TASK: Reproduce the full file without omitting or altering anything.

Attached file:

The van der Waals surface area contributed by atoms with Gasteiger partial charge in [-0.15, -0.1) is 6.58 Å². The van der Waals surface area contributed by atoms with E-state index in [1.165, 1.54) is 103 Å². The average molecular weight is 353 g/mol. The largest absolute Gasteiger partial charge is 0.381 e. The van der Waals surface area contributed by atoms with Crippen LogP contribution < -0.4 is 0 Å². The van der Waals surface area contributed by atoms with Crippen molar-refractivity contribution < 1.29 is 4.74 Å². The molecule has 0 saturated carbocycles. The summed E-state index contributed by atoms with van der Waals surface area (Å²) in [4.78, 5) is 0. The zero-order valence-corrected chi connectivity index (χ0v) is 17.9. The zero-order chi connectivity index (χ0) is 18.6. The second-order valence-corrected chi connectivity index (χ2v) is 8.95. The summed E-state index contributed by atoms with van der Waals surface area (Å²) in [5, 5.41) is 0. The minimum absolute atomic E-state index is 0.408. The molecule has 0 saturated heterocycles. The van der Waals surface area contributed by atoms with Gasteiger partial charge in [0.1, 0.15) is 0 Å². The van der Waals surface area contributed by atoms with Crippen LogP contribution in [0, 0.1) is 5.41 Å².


The van der Waals surface area contributed by atoms with Gasteiger partial charge in [-0.15, -0.1) is 6.58 Å². The van der Waals surface area contributed by atoms with E-state index in [1.165, 1.54) is 103 Å². The average molecular weight is 353 g/mol. The largest absolute Gasteiger partial charge is 0.381 e. The van der Waals surface area contributed by atoms with Crippen LogP contribution < -0.4 is 0 Å². The van der Waals surface area contributed by atoms with Crippen molar-refractivity contribution < 1.29 is 4.74 Å². The molecule has 0 saturated carbocycles. The summed E-state index contributed by atoms with van der Waals surface area (Å²) in [4.78, 5) is 0. The zero-order valence-corrected chi connectivity index (χ0v) is 17.9. The zero-order chi connectivity index (χ0) is 18.6. The second-order valence-corrected chi connectivity index (χ2v) is 8.95. The summed E-state index contributed by atoms with van der Waals surface area (Å²) in [5, 5.41) is 0. The minimum absolute atomic E-state index is 0.408. The molecule has 0 saturated heterocycles. The van der Waals surface area contributed by atoms with Gasteiger partial charge in [0.1, 0.15) is 0 Å². The van der Waals surface area contributed by atoms with Crippen LogP contribution in [0, 0.1) is 5.41 Å².